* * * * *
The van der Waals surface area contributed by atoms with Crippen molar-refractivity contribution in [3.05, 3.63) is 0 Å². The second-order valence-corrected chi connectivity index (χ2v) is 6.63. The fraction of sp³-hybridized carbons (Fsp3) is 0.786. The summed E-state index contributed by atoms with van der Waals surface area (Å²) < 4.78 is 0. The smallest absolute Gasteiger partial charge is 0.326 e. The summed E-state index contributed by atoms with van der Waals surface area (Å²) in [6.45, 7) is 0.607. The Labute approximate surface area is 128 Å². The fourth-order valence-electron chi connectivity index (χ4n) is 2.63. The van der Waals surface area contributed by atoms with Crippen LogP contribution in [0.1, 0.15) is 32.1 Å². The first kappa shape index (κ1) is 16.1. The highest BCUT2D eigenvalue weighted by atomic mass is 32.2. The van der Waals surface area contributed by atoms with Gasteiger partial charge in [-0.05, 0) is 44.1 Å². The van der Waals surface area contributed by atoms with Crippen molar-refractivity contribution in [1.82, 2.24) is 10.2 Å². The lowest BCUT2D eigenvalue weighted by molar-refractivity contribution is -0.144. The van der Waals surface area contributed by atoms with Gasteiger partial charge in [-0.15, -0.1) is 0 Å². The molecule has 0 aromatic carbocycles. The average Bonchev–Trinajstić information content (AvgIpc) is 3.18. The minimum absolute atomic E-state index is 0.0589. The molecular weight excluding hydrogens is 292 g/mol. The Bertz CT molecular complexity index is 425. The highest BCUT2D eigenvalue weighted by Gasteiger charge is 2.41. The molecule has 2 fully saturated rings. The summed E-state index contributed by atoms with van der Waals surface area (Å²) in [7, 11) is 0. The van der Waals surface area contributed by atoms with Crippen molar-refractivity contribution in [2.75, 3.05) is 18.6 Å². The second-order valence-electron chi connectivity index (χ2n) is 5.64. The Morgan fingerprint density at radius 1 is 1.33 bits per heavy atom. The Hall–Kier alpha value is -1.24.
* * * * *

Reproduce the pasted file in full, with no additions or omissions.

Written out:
The van der Waals surface area contributed by atoms with Crippen molar-refractivity contribution in [3.05, 3.63) is 0 Å². The second-order valence-corrected chi connectivity index (χ2v) is 6.63. The fraction of sp³-hybridized carbons (Fsp3) is 0.786. The summed E-state index contributed by atoms with van der Waals surface area (Å²) < 4.78 is 0. The smallest absolute Gasteiger partial charge is 0.326 e. The summed E-state index contributed by atoms with van der Waals surface area (Å²) in [6.45, 7) is 0.607. The Labute approximate surface area is 128 Å². The fourth-order valence-electron chi connectivity index (χ4n) is 2.63. The van der Waals surface area contributed by atoms with Crippen LogP contribution in [0.1, 0.15) is 32.1 Å². The first kappa shape index (κ1) is 16.1. The highest BCUT2D eigenvalue weighted by atomic mass is 32.2. The van der Waals surface area contributed by atoms with Gasteiger partial charge in [-0.05, 0) is 44.1 Å². The van der Waals surface area contributed by atoms with Crippen molar-refractivity contribution in [1.82, 2.24) is 10.2 Å². The lowest BCUT2D eigenvalue weighted by molar-refractivity contribution is -0.144. The van der Waals surface area contributed by atoms with Gasteiger partial charge in [-0.15, -0.1) is 0 Å². The molecule has 0 aromatic carbocycles. The average Bonchev–Trinajstić information content (AvgIpc) is 3.18. The minimum absolute atomic E-state index is 0.0589. The molecular weight excluding hydrogens is 292 g/mol. The Bertz CT molecular complexity index is 425. The highest BCUT2D eigenvalue weighted by Gasteiger charge is 2.41. The molecule has 2 fully saturated rings. The summed E-state index contributed by atoms with van der Waals surface area (Å²) in [7, 11) is 0. The van der Waals surface area contributed by atoms with Crippen molar-refractivity contribution in [2.75, 3.05) is 18.6 Å². The second-order valence-electron chi connectivity index (χ2n) is 5.64. The Morgan fingerprint density at radius 1 is 1.33 bits per heavy atom. The Hall–Kier alpha value is -1.24.